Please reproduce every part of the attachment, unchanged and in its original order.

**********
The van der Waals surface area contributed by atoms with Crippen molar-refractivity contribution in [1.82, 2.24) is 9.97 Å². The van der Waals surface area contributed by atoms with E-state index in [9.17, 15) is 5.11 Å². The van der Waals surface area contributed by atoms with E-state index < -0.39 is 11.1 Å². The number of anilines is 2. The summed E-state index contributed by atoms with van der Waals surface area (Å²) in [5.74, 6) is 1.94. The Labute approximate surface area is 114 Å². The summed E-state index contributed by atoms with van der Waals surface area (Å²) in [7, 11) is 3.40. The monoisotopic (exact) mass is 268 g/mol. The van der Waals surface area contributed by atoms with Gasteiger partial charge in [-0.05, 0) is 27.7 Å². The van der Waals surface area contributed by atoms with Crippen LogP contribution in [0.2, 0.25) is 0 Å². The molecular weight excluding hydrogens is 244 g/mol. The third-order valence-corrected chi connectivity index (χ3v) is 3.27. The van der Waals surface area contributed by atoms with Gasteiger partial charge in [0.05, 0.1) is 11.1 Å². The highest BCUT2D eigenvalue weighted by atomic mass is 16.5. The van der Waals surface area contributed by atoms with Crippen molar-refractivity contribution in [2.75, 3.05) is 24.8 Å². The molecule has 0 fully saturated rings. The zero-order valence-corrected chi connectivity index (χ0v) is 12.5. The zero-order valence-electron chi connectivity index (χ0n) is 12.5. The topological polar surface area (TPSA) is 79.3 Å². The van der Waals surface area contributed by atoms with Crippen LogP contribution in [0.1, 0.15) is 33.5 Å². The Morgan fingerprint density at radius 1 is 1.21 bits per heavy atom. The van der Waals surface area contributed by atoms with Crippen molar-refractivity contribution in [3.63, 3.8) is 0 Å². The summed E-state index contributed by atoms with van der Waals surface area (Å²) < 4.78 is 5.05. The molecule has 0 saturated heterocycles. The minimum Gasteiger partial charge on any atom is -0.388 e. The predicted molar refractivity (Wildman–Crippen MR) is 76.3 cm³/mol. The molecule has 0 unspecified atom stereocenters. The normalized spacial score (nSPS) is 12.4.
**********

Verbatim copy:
The van der Waals surface area contributed by atoms with Crippen molar-refractivity contribution in [1.82, 2.24) is 9.97 Å². The van der Waals surface area contributed by atoms with E-state index in [9.17, 15) is 5.11 Å². The van der Waals surface area contributed by atoms with E-state index < -0.39 is 11.1 Å². The number of anilines is 2. The summed E-state index contributed by atoms with van der Waals surface area (Å²) in [5.74, 6) is 1.94. The Labute approximate surface area is 114 Å². The summed E-state index contributed by atoms with van der Waals surface area (Å²) in [7, 11) is 3.40. The monoisotopic (exact) mass is 268 g/mol. The van der Waals surface area contributed by atoms with Gasteiger partial charge in [-0.05, 0) is 27.7 Å². The van der Waals surface area contributed by atoms with Crippen LogP contribution in [0.2, 0.25) is 0 Å². The molecular weight excluding hydrogens is 244 g/mol. The third-order valence-corrected chi connectivity index (χ3v) is 3.27. The van der Waals surface area contributed by atoms with Gasteiger partial charge in [0.05, 0.1) is 11.1 Å². The highest BCUT2D eigenvalue weighted by atomic mass is 16.5. The van der Waals surface area contributed by atoms with Crippen molar-refractivity contribution in [2.75, 3.05) is 24.8 Å². The molecule has 0 fully saturated rings. The zero-order valence-corrected chi connectivity index (χ0v) is 12.5. The zero-order valence-electron chi connectivity index (χ0n) is 12.5. The topological polar surface area (TPSA) is 79.3 Å². The van der Waals surface area contributed by atoms with Crippen LogP contribution in [0.1, 0.15) is 33.5 Å². The Morgan fingerprint density at radius 1 is 1.21 bits per heavy atom. The van der Waals surface area contributed by atoms with Crippen molar-refractivity contribution in [3.63, 3.8) is 0 Å². The summed E-state index contributed by atoms with van der Waals surface area (Å²) < 4.78 is 5.05. The molecule has 0 saturated heterocycles. The minimum Gasteiger partial charge on any atom is -0.388 e. The predicted molar refractivity (Wildman–Crippen MR) is 76.3 cm³/mol. The molecule has 0 unspecified atom stereocenters. The normalized spacial score (nSPS) is 12.4.